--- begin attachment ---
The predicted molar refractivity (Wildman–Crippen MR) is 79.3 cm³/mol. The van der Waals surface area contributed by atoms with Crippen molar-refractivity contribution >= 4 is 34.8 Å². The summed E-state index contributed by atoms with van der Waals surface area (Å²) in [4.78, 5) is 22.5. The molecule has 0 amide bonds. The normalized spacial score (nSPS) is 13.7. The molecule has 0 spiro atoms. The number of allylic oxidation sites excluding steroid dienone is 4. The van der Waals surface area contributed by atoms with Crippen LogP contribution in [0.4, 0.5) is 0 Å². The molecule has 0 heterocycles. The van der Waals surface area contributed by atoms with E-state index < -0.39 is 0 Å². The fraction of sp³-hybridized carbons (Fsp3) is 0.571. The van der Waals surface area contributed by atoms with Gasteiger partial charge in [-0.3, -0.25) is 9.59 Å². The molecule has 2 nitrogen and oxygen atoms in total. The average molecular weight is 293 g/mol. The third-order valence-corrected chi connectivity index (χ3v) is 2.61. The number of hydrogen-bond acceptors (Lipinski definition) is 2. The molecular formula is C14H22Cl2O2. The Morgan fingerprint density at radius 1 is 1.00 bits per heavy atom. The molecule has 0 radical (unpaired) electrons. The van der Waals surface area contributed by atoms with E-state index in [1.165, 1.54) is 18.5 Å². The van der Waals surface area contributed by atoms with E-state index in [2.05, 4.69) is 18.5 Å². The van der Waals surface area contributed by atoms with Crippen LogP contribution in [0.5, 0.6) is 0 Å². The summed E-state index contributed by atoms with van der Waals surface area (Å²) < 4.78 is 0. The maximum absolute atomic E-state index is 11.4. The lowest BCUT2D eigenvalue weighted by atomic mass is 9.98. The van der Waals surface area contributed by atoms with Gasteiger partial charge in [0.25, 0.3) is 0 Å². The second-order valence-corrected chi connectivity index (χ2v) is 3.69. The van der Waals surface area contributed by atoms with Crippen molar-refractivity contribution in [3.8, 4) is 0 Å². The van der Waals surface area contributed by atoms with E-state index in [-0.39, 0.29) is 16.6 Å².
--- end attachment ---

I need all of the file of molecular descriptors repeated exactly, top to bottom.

The predicted molar refractivity (Wildman–Crippen MR) is 79.3 cm³/mol. The van der Waals surface area contributed by atoms with Crippen molar-refractivity contribution >= 4 is 34.8 Å². The summed E-state index contributed by atoms with van der Waals surface area (Å²) in [4.78, 5) is 22.5. The molecule has 0 amide bonds. The normalized spacial score (nSPS) is 13.7. The molecule has 0 spiro atoms. The number of allylic oxidation sites excluding steroid dienone is 4. The van der Waals surface area contributed by atoms with Crippen LogP contribution in [0.4, 0.5) is 0 Å². The molecule has 0 heterocycles. The van der Waals surface area contributed by atoms with E-state index < -0.39 is 0 Å². The fraction of sp³-hybridized carbons (Fsp3) is 0.571. The van der Waals surface area contributed by atoms with Gasteiger partial charge in [-0.3, -0.25) is 9.59 Å². The molecule has 2 nitrogen and oxygen atoms in total. The average molecular weight is 293 g/mol. The third-order valence-corrected chi connectivity index (χ3v) is 2.61. The number of hydrogen-bond acceptors (Lipinski definition) is 2. The molecular formula is C14H22Cl2O2. The Morgan fingerprint density at radius 1 is 1.00 bits per heavy atom. The molecule has 0 radical (unpaired) electrons. The van der Waals surface area contributed by atoms with E-state index in [1.165, 1.54) is 18.5 Å². The van der Waals surface area contributed by atoms with E-state index in [2.05, 4.69) is 18.5 Å². The van der Waals surface area contributed by atoms with Crippen LogP contribution in [0.5, 0.6) is 0 Å². The summed E-state index contributed by atoms with van der Waals surface area (Å²) < 4.78 is 0. The maximum absolute atomic E-state index is 11.4. The lowest BCUT2D eigenvalue weighted by atomic mass is 9.98. The van der Waals surface area contributed by atoms with Gasteiger partial charge in [0.25, 0.3) is 0 Å². The second-order valence-corrected chi connectivity index (χ2v) is 3.69. The van der Waals surface area contributed by atoms with Crippen molar-refractivity contribution in [3.8, 4) is 0 Å². The van der Waals surface area contributed by atoms with E-state index in [-0.39, 0.29) is 16.6 Å².